Tonight I pulled out the new tripod and headed to the marina for my first attempt at after dark photography. Long exposures, low light…what fun, right? Yeah….I have a LOT to learn. I played around until a herd of skateboarders came barreling through and disrupted my quiet concentration.
This shot was probably the best attempt, but had to cropped because of some lens flare I just couldn’t live with. I know, David will
hate be annoyed by this because the entire reflection of the large boat isn’t captured!
Anyway, considering the slow shutter speed, how do I combat the flare from the lampposts and other light sources that will then become over exposed? Suggestions from those with experience with low light photography?
This week I have been playing with my first DSLR, a Canon 40d, thanks to my friend David. Up until now my Nikon Coolpix 100 has served me well, and it’s taken amazing photographs considering it’s “only a point and shoot”. But I needed additional capabilities. The Nikon D300 I want is going to run me around $1,300, so until I save my hard earned dollars to splurge on that, David is allowing me to use his Canon.
There are several people within our circle of friends who love photography as well, so David had the idea of starting sort of a “fan page” on Facebook for us to post our work. The page became “Sunny 16 Club”. (Sunny 16 being a term to describe the right aperture to use on bright sunny days.) It’s a good opportunity for us to share work and inspire each other.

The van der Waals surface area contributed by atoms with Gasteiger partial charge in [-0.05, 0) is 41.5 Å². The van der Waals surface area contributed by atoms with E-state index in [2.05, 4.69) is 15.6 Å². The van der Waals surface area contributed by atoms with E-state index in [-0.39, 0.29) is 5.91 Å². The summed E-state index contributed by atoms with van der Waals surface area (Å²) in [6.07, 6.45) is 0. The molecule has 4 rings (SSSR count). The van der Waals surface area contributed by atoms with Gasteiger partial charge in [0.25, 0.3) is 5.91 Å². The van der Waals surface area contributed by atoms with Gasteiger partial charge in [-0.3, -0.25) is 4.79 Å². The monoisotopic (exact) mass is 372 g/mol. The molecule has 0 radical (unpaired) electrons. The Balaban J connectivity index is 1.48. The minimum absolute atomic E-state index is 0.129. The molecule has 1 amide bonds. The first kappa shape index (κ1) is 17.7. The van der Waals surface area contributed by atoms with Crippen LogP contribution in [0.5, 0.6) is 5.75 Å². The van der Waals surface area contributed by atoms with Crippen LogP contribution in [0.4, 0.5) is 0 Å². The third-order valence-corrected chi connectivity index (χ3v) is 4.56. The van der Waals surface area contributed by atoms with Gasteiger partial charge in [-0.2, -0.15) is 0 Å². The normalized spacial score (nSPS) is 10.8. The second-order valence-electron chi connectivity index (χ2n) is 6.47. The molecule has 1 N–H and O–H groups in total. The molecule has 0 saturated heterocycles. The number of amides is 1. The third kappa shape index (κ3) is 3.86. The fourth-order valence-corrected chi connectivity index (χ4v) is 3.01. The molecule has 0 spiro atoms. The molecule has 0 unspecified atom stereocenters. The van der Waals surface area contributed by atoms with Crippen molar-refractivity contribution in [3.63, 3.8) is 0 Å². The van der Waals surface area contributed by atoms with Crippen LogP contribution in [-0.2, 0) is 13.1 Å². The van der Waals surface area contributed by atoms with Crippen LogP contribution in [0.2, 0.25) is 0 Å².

One of my favorite things to do right now is go on photo walks. Last night David and I hit up the marina in Bellingham in search of subjects during the “golden hour”. I was looking for rust, he was looking for still water and perfect skylines. This picture is of the bow of a ship I found towards the end of the walk. I loved how the rust seemed to form an abstract painting within these bright blue boundaries.
Camera: Canon 40d
Location: Marina; Bellingham, Washington